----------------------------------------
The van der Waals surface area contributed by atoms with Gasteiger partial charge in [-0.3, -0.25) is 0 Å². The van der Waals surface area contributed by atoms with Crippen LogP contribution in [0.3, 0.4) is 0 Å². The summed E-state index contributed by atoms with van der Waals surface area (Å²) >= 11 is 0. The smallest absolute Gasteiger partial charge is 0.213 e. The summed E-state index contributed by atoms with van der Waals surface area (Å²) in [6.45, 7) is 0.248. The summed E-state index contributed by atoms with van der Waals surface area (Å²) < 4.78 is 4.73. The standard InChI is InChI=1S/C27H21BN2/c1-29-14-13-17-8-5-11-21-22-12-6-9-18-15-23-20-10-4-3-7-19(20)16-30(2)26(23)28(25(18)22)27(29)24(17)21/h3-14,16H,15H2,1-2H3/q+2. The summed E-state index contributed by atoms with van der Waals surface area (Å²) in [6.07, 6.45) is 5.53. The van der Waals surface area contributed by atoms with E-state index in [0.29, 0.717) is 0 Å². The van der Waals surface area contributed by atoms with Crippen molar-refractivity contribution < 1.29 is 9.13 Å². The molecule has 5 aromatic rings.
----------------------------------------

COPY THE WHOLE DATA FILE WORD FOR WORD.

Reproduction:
The van der Waals surface area contributed by atoms with Gasteiger partial charge in [-0.3, -0.25) is 0 Å². The van der Waals surface area contributed by atoms with Crippen LogP contribution in [0.3, 0.4) is 0 Å². The summed E-state index contributed by atoms with van der Waals surface area (Å²) >= 11 is 0. The smallest absolute Gasteiger partial charge is 0.213 e. The summed E-state index contributed by atoms with van der Waals surface area (Å²) in [6.45, 7) is 0.248. The summed E-state index contributed by atoms with van der Waals surface area (Å²) < 4.78 is 4.73. The standard InChI is InChI=1S/C27H21BN2/c1-29-14-13-17-8-5-11-21-22-12-6-9-18-15-23-20-10-4-3-7-19(20)16-30(2)26(23)28(25(18)22)27(29)24(17)21/h3-14,16H,15H2,1-2H3/q+2. The summed E-state index contributed by atoms with van der Waals surface area (Å²) in [6.07, 6.45) is 5.53. The van der Waals surface area contributed by atoms with E-state index in [0.29, 0.717) is 0 Å². The van der Waals surface area contributed by atoms with Crippen molar-refractivity contribution < 1.29 is 9.13 Å². The molecule has 5 aromatic rings.